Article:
Invoking Gregory and Bede
Today was a historic day. Not only did Pope Benedict address Members of Parliament and civic and cultural leaders in the very hall where Thomas More’s trial took place, he also celebrated Vespers with the Archbishop of Canterbury in Westminster Abbey. Those who were able to watch both events saw the magnificence of the settings.
In his address at the Vespers Service, Archbishop Williams invoked Pope Saint Gregory the Great. He said in part:
For Christians of all traditions and confessions, St Gregory is a figure of compelling attractiveness and spiritual authority – pastor and leader, scholar and exegete and spiritual guide. The fact that the first preaching of the Gospel to the English peoples in the sixth and seventh centuries has its origins in his vision creates a special connection for us with the See of the Apostles Peter and Paul; and Gregory’s witness and legacy remain an immensely fruitful source of inspiration for our own mission in these dramatically different times.
The rest of his reflection is here.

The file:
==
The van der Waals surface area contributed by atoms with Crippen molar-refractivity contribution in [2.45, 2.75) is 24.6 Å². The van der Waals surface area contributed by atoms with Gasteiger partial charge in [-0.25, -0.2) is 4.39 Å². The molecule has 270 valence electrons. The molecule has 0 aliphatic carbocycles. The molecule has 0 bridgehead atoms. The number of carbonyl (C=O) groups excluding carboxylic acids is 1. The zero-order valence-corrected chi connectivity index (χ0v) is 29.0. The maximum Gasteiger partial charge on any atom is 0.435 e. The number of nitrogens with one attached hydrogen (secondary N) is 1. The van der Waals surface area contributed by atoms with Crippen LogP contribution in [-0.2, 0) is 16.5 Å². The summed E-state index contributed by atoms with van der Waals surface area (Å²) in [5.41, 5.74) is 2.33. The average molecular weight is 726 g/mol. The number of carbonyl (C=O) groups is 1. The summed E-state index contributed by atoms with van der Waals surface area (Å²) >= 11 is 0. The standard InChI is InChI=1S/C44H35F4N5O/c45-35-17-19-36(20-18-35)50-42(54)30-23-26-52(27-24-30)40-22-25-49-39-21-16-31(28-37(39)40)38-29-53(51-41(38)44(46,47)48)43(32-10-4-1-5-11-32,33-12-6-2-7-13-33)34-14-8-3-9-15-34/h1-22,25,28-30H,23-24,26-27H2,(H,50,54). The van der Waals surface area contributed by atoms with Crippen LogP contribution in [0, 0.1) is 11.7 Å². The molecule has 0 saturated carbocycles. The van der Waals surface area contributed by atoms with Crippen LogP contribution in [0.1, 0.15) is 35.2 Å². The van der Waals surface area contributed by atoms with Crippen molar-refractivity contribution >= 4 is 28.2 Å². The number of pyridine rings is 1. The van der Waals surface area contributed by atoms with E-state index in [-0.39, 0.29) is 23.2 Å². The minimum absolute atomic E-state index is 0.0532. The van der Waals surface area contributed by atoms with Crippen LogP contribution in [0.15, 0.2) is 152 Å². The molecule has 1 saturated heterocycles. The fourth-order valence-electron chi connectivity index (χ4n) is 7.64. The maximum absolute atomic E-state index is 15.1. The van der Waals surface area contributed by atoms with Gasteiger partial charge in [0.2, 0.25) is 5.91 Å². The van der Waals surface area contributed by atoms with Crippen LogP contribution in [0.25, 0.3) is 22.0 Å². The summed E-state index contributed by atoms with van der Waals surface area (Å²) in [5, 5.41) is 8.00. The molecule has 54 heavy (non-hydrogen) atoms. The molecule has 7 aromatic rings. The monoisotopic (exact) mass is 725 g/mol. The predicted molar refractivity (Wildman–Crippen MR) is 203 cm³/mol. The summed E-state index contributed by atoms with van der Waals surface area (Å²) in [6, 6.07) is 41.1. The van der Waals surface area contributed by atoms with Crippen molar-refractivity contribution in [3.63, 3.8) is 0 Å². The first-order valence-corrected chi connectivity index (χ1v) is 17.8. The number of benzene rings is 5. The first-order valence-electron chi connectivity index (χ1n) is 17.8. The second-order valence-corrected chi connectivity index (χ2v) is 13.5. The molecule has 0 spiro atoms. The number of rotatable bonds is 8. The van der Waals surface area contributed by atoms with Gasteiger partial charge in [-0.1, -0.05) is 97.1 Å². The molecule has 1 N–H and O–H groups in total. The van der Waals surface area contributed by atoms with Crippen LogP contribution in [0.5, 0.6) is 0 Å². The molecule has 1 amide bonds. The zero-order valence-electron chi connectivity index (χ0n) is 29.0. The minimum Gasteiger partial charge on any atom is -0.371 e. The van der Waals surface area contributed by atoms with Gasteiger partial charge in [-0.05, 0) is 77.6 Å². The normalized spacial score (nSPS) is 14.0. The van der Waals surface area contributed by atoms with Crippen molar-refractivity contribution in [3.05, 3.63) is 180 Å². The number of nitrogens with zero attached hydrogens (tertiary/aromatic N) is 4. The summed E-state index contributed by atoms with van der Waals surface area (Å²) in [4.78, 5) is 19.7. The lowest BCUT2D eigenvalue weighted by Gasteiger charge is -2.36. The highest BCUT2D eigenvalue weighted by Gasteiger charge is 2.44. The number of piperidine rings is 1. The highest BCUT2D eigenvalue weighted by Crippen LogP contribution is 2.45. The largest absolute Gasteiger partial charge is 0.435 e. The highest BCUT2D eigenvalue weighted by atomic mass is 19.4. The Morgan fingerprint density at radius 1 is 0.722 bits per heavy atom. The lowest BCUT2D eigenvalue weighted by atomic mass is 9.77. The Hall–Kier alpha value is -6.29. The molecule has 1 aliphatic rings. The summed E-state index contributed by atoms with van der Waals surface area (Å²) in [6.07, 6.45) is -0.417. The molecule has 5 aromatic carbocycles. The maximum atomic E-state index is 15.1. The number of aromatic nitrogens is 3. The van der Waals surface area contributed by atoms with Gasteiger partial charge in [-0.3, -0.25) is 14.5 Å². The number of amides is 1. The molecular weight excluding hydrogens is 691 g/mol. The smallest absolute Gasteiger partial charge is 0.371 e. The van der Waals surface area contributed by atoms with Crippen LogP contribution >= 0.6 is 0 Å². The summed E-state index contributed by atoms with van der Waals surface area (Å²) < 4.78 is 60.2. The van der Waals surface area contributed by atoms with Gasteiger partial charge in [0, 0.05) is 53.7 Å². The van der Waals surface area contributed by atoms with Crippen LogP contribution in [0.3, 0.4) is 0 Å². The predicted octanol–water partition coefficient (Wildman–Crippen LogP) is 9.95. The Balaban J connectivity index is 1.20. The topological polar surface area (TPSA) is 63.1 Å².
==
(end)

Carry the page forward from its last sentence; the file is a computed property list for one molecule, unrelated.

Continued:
Pope Benedict concluded his own remarks by invoking the great English saint and scholar, Bede the Venerable:
Gathered in this ancient monastic church, we can recall the example of a great Englishman and churchman whom we honour in common: Saint Bede the Venerable. At the dawn of a new age in the life of society and of the Church, Bede understood both the importance of fidelity to the word of God as transmitted by the apostolic tradition, and the need for creative openness to new developments and to the demands of a sound implantation of the Gospel in contemporary language and culture.
This nation, and the Europe which Bede and his contemporaries helped to build, once again stands at the threshold of a new age. May Saint Bede’s example inspire the Christians of these lands to rediscover their shared legacy, to strengthen what they have in common, and to continue their efforts to grow in friendship. May the Risen Lord strengthen our efforts to mend the ruptures of the past and to meet the challenges of the present with hope in the future which, in his providence, he holds out to us and to our world. Amen.
The Pope’s full text is here.